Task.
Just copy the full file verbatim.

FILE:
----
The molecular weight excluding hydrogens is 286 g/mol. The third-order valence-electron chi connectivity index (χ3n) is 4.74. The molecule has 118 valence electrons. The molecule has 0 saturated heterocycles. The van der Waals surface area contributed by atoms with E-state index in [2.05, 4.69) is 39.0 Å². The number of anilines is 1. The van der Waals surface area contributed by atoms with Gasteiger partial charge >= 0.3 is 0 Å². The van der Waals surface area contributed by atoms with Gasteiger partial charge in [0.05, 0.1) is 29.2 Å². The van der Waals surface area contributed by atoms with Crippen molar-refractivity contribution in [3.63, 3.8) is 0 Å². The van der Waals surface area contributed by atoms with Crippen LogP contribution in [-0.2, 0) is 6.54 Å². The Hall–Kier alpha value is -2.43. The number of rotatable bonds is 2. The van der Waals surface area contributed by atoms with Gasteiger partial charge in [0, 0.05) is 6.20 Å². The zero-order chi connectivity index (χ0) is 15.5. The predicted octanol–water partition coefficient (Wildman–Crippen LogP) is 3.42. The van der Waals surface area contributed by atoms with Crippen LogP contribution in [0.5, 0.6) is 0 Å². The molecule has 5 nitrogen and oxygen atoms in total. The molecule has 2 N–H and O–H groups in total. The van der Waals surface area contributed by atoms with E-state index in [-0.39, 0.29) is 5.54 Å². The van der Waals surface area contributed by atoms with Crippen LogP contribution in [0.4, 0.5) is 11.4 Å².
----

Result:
The molecular weight excluding hydrogens is 286 g/mol. The third-order valence-electron chi connectivity index (χ3n) is 4.74. The molecule has 118 valence electrons. The molecule has 0 saturated heterocycles. The van der Waals surface area contributed by atoms with E-state index in [2.05, 4.69) is 39.0 Å². The number of anilines is 1. The van der Waals surface area contributed by atoms with Gasteiger partial charge >= 0.3 is 0 Å². The van der Waals surface area contributed by atoms with Gasteiger partial charge in [0.05, 0.1) is 29.2 Å². The van der Waals surface area contributed by atoms with Crippen molar-refractivity contribution in [3.63, 3.8) is 0 Å². The van der Waals surface area contributed by atoms with Crippen LogP contribution in [-0.2, 0) is 6.54 Å². The Hall–Kier alpha value is -2.43. The number of rotatable bonds is 2. The van der Waals surface area contributed by atoms with Gasteiger partial charge in [0, 0.05) is 6.20 Å². The zero-order chi connectivity index (χ0) is 15.5. The predicted octanol–water partition coefficient (Wildman–Crippen LogP) is 3.42. The van der Waals surface area contributed by atoms with Crippen LogP contribution in [0.5, 0.6) is 0 Å². The molecule has 5 nitrogen and oxygen atoms in total. The molecule has 2 N–H and O–H groups in total. The van der Waals surface area contributed by atoms with E-state index in [-0.39, 0.29) is 5.54 Å². The van der Waals surface area contributed by atoms with Crippen LogP contribution in [0.4, 0.5) is 11.4 Å².